But he has reinvented himself this year. At Tennessee and in his short stint with the Independent League Fort Worth Cats, Hochevar said he could "out-stuff" guys.
He was slow from the stretch, a weakness that runners exposed at Wichita. In his first nine appearances, runners stole 12 bases in 14 attempts off the right-hander.
Hochevar worked on a slide step in the bullpen. The new move brought some command issues and Hochevar's pitches often floated higher in the strike zone. He didn't feel comfortable with the change until late May.
"I would locate good and pitch good, but then a runner would get on, whether it was a [fast guy] or whatever, that is when I would get hurt and that's when I would give up my hits," he said. "Now I am just kind of loading and going. That is my little timing cue. It's very simple and I got it down to where I am comfortable with it."
O-Royals pitching coach Tom Burgmeier said Hochevar has now dropped from 1.5 seconds to 1.1 - 1.3 seconds in his delivery to the plate from the stretch.
Burgmeier has helped Hochevar become more comfortable, including stopping him from looking at runners leading off third base. Hochevar can also switch up his pauses -- a variance that allowed him to pick off a runner on Sunday afternoon.
"It's all part of the process," Burgmeier said. "Luke needs more experience. With experience comes proficiency. He has to pre-program himself. On one pitch, he may go slow, but on the next one, Luke may deliver immediately. After awhile, you don't even think about it."
Burgmeier slightly tweaked Hochevar's mechanics, too. Instead of looking away from the catcher's glove, the right-hander now focuses at the target the whole time in his delivery.
"It has helped me a lot with my location," Hochevar said.
It's location that has disappeared at times for Hochevar. A sinker/slider pitcher at the University of Tennessee, Hochevar rarely threw those pitches in the first half of the season. The organization wanted Hochevar to focus on commanding his four-seam fastball and curveball.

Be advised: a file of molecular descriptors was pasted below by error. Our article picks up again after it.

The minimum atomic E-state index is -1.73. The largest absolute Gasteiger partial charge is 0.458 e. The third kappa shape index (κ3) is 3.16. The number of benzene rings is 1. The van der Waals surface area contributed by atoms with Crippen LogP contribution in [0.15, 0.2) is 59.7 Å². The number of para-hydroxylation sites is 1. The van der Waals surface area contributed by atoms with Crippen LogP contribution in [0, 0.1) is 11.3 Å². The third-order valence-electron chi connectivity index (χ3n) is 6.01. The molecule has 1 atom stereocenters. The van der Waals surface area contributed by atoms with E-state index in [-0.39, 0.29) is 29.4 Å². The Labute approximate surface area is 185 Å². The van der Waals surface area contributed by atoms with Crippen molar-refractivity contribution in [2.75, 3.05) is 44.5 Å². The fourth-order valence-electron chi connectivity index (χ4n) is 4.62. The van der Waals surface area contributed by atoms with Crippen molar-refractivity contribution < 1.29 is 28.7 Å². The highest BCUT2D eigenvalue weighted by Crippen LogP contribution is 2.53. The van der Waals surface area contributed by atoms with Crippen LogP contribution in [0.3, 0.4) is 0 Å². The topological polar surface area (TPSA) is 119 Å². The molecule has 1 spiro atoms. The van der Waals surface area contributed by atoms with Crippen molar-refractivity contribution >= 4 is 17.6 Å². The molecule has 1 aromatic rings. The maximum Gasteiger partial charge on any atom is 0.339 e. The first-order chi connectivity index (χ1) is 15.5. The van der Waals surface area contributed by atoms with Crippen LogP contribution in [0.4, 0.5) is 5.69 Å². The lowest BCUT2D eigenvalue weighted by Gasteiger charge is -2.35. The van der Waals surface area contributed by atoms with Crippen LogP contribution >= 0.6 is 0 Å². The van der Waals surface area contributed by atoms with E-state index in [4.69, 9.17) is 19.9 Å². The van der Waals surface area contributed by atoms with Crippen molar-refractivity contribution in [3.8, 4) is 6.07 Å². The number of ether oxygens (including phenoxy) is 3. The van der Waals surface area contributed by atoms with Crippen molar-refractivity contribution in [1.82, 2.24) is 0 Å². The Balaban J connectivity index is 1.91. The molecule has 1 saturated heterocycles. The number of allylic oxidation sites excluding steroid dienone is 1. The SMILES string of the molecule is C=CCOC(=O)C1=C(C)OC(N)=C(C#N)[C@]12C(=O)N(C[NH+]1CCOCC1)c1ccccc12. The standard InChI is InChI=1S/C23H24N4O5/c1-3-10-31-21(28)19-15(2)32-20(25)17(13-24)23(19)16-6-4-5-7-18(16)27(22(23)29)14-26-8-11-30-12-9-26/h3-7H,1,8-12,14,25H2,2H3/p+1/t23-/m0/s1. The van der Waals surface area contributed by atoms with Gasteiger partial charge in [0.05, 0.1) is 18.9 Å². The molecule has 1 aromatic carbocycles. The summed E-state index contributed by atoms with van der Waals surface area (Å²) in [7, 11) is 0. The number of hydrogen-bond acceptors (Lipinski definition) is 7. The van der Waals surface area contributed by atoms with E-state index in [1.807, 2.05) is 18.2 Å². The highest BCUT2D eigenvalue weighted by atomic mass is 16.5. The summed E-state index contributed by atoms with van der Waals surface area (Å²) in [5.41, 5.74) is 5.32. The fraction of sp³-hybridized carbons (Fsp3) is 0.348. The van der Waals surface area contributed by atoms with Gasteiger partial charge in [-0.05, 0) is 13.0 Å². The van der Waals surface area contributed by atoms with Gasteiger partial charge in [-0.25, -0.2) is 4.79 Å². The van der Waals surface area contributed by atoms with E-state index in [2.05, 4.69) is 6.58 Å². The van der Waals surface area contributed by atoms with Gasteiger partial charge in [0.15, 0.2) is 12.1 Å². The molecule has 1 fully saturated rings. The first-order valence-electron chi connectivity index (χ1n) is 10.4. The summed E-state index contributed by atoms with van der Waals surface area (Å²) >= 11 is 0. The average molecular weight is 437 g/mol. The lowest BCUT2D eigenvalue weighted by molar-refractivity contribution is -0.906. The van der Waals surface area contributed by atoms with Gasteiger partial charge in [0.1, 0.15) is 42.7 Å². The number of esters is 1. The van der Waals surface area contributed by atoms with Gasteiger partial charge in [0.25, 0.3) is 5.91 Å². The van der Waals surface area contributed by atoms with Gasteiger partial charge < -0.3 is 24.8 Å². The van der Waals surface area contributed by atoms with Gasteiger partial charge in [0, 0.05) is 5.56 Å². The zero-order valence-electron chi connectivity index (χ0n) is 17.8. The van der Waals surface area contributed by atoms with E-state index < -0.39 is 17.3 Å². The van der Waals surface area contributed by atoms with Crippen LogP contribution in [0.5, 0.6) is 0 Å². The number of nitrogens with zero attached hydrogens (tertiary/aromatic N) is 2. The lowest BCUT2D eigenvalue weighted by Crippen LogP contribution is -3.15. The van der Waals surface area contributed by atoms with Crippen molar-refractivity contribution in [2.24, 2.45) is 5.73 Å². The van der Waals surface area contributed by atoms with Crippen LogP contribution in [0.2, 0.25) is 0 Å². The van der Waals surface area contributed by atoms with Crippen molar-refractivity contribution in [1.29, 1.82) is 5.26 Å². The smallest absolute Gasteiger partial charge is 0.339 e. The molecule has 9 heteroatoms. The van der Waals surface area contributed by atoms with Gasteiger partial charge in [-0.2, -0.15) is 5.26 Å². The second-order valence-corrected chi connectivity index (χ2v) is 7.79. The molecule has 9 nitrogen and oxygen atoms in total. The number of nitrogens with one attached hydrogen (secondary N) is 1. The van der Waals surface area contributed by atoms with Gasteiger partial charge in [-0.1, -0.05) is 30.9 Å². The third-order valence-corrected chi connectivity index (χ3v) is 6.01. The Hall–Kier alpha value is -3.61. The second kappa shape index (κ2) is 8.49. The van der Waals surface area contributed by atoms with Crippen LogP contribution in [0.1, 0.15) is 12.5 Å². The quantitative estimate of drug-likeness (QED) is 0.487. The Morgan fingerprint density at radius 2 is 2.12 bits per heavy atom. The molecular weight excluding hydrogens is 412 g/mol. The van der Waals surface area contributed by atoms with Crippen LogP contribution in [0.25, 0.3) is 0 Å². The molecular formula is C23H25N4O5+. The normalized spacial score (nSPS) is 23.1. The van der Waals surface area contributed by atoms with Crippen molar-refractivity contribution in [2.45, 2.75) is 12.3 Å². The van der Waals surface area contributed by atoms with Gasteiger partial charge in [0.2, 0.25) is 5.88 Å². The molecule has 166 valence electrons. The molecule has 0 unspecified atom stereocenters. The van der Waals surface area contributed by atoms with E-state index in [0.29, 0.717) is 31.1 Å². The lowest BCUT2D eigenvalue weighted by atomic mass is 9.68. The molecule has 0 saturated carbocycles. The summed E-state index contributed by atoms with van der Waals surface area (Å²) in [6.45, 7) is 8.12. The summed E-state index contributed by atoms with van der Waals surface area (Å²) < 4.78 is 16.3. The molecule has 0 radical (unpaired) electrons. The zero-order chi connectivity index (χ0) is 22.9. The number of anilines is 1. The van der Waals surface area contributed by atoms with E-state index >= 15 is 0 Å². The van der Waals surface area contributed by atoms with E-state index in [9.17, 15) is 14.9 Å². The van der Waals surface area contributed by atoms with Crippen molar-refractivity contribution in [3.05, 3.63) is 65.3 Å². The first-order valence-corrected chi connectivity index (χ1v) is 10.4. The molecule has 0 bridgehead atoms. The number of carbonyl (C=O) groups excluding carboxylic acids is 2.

"That was another adjustment," he said. "My bread and butter is gone and I have to relearn how to attack hitters. That was tough. I am not going to sugarcoat it or anything. That was tough."
Now, Hochevar considers his curveball his "go-to" offspeed pitch and has more confidence in his four-seamer, a pitch he used infrequently before this season.
"There have been a lot of changes, but even with all the changes, I feel like things have gone good," he said.
That was exhibited on Sunday. In the first inning, Hochevar fell behind four out of five hitters in one stretch and allowed four two-out runs.
It's innings like the one on Sunday that keep Hochevar in the Minors.
"If you are behind hitters consistently, these guys are going to get you here," O-Royals' manager Mike Jirschele said.
But Hochevar was excellent in his final five innings. He worked ahead, commanded his Major League-quality stuff and showed continued signs that his year of learning is paying dividends. Only four runners reached base and Hochevar had three innings where he threw fewer than 10 pitches. He retired 11 of his last 13 hitters.
The start marked another step in Hochevar's development, development that he hopes brings him closer to the Majors.
"I can continue to keep grinding and continue to get better," he said.